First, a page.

Presidents Loving Laptops Doesn't Equal Ministers Buying XO's

   
   
   
   
   

Brazil's President Luiz Lula ♥ OLPC
Last year, when Nicholas Negroponte was first promoting the One Laptop Per Child program, he was intent on securing five participating countries, each ordering 1 million "$100 laptops".

If countries couldn't achieve a 1 million minimum, Negroponte graciously requested they find other countries to partner with and call him back when they made the million unit minimum. Earlier this year, he even suggested that he had a 10 million laptop first year goal.

Then, in last week's OLPC Analyst meeting, he revealed that the order minimum has dropped to 250,000 and he needs only 3 million in OLPC XO sales commitments to get Quanta Computer to start Children's Machine XO production. Why such a sudden and drastic reversal in minimums and goals?

I think that the OLPC Leadership confused Presidents loving the populist idea of a laptop for every child with Ministers of Education or Technology investing $150 $176 million dollars on untested hardware, laptops that don't even have an implementation plan.

No matter how much a President might agree with OLPC, that student's educational experience can benefit from the Children's Machine XO, the actual purchase decision, the check-writer, will be a Ministry or Department head. In many countries, these are very powerful people, some appointed but many career government employees not beholden to an administration's whims.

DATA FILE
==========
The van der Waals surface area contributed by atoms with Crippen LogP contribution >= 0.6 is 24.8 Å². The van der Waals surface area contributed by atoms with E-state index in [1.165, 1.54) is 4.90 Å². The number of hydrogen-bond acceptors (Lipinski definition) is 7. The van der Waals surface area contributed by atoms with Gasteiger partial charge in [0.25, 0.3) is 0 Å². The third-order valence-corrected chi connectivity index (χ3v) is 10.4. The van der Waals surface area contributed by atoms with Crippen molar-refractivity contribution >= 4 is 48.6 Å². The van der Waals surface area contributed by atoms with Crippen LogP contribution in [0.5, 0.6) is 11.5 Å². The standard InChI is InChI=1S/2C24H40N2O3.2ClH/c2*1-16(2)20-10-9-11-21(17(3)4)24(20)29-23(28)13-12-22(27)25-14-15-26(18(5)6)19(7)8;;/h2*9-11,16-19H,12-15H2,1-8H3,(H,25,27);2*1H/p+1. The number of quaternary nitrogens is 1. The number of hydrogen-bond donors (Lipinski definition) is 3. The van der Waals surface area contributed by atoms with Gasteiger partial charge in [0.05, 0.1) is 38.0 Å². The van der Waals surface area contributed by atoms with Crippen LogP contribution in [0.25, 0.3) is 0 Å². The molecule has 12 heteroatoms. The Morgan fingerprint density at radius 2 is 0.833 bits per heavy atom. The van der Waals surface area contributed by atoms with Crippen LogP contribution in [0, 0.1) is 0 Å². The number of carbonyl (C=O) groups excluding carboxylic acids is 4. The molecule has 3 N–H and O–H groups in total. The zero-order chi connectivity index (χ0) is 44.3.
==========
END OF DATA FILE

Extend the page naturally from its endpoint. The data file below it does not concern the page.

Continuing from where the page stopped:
The Ministers are beholden to a procurement process that is relatively open and competitive. They must write and publicly publish a request for proposal (RFP), an RFP that is vetted through the Ministry's internal processes to make sure its comprehensive in scope and compatible in goals with the government's other actions. Once issued, the Ministry waits a minimum amount of time before judging each applicant wishing to sell goods or services to the government on a known and objective scale.

This is not a quick process, and with millions at stake, a very contentious process. No Ministry can privately sign up with a single vendor for $176 million in laptops without a loud, vocal, domestic outcry of favoritism.

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As you can read in the OLPC Analyst meeting transcripts, this proposal process is happening now in several countries, and it would be interesting to see exactly what the RFP's will look like. Will countries request a computer type that only OLPC can fill? Or will they ask for services, like a defined maintenance plan or local computer assembly, that OLPC eschews?

Regardless, I bet all will require the ability to run Windows, hence Negroponte's Windows comments. If you see an RFP, please share it with us at OLPC News.

And while One Laptop Per Child may dislike the process, and it wreck havoc with their original minimums, production targets, and maybe even their Utopian ideals, the proposal process is providing a needed reality check on the program. Each country's government and populace should analyze procurements, even $44 million for 250,000 laptops, to make sure limited public funds are being spent on the best solution, not just the best looking or best marketed one.

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13 Comments

I saw an article today about some parties in the US "pushing long-dormant legislation that would add $US10 billion ($A12 billion) to a global fund to provide education to millions of children in Africa and elsewhere."